Sutton tackles a number of objections. The downside is that each objection gets about five to ten pages. What that means is that he addresses a wide range of concerns. The downside is that none of them go too deep. On the other hand, at least in my experience, most people who use these kind of objections are speaking from ignorance. Answering an objection honestly and humbly, even on the level of this book, can open up discussion and hopefully help someone realize that it’s not as open and shut against the Bible as they might think.

But as Sutton keeps driving each section back to Jesus, the reader also has an example of how to take the discussion back to what matters most: Law and Gospel.

And again, Sutton encourages further study:

Keep going. Press on. Lean in. Pray that the Holy Spirit would engage your whole heart and your whole mind in answering these questions. Read more books about the Bible, study Scripture with others, and ask difficult questions. And above all, keep following Jesus. He is at the center of Scripture. He is the Word made flesh. Jesus is the real and living person around whom the Bible coheres. And He is the one and only source of eternal life. (197-8)

This book should be on your shelf. It’s a great step into apologetics, knowing more about the Bible, and answer serious questions honestly.

Review: Gory Deaths

Not-So-Nice Bible Stories: Gory Deaths
by Jonathon Schkade; Illustrated by Gleisson Cipriano

Ever notice that not everyone dies nice and pretty in the Bible? There’s some pretty gruesome deaths. This book takes the reader through nineteen of the most painful ways to die illustrated in Scripture, and then explains why each was included in our Holy Book. Throughout, readers are pointed to Law, to Gospel, and every time, to Christ.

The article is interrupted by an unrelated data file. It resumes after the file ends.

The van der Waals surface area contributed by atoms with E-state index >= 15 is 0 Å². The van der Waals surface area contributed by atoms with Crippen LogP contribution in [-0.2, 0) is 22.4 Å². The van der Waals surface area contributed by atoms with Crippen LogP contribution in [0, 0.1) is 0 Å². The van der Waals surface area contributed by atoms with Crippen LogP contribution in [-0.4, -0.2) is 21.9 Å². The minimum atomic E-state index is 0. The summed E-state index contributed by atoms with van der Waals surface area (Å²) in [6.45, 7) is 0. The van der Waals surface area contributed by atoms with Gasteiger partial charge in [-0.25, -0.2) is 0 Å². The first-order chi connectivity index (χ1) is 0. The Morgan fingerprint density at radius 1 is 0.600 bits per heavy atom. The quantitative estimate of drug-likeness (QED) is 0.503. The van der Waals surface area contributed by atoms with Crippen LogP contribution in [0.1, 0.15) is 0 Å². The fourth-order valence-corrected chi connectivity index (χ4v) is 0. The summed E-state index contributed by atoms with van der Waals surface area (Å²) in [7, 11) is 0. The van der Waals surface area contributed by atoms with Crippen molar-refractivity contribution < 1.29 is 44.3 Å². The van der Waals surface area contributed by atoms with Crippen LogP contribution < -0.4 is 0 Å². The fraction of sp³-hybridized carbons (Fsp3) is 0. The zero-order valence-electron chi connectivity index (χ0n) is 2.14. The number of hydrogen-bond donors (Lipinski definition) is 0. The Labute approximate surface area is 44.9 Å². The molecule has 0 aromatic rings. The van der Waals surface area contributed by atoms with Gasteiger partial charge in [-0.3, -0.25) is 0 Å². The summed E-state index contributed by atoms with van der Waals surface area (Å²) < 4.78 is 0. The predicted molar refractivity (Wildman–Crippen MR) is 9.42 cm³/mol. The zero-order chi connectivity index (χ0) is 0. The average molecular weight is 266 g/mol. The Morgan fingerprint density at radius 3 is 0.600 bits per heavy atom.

This book is fantastic fun. Every chapter begins with a good retelling of the biblical account of the person in question, backing up to give all the background. Sidebars bring up other questions or biblical parallels with references to go digging deeper. Each chapter ends with a section entitled “Why is this in the Bible?” tying each story to the big story of the Bible: Jesus come to save sinners. After that there’s always “Bonus Features” that will take one aspect of the story and show other places in history that kind of thing showed up. For instance, the chapter on the stoning of Stephen includes a bonus feature of how other early Christians were martyred.

If you’re looking for a great survey of Bible history for someone who doesn’t like “boring parts,” this would be a great book to give. It’s engaging and speaks everyday language incredibly well. (more…)